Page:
In America, the term “working class” is often seen as an undesirable status, despite the fact that a majority of Americans are working class. In surveys, most people (even very low income) prefer to label themselves as “middle class”, and we are often told that we are a “middle class country” despite the fact that the U.S. has very high levels of economic inequality (which has risen significantly in the last two decades), and a shrinking middle class, based on wealth and income. To compare the U.S. to other western countries in terms of income inequality, one way that political scientists & economists compared countries is through what’s called the “Gini coefficient”; you can see a mapping of gini coefficient here. Generally speaking, greater economic inequality is correlated with various ills like political corruption, poverty, or less faith in social institutions.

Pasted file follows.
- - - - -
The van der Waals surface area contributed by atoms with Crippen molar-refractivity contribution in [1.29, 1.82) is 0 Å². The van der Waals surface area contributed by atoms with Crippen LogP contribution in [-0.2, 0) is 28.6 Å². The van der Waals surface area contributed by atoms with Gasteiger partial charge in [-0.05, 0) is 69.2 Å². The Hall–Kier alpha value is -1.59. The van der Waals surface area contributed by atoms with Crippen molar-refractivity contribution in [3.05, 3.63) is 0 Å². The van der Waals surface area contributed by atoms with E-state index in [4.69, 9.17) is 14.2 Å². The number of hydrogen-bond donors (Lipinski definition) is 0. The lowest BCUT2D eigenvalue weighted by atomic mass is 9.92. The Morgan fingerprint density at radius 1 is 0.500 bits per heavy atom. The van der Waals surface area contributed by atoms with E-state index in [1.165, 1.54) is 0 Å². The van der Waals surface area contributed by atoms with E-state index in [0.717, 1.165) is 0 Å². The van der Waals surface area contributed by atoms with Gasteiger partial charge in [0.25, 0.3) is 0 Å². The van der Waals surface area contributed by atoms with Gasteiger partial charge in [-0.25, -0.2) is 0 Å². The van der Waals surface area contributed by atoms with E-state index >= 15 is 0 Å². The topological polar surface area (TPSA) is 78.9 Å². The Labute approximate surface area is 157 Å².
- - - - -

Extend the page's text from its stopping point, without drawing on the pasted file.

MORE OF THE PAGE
So, your question is: what role does TV representation play in how we understand social and economic class? What points in the film Class Dismissed did you find interesting & why? What role does the commercial nature of TV play?
Here’s an interesting video that went viral a few years ago (back when “income inequality” in the US began to become more of a talked about issue), that helps give some data-visualization go along with this prompt:
Wealthy Inequality in America (6 mins, 2012)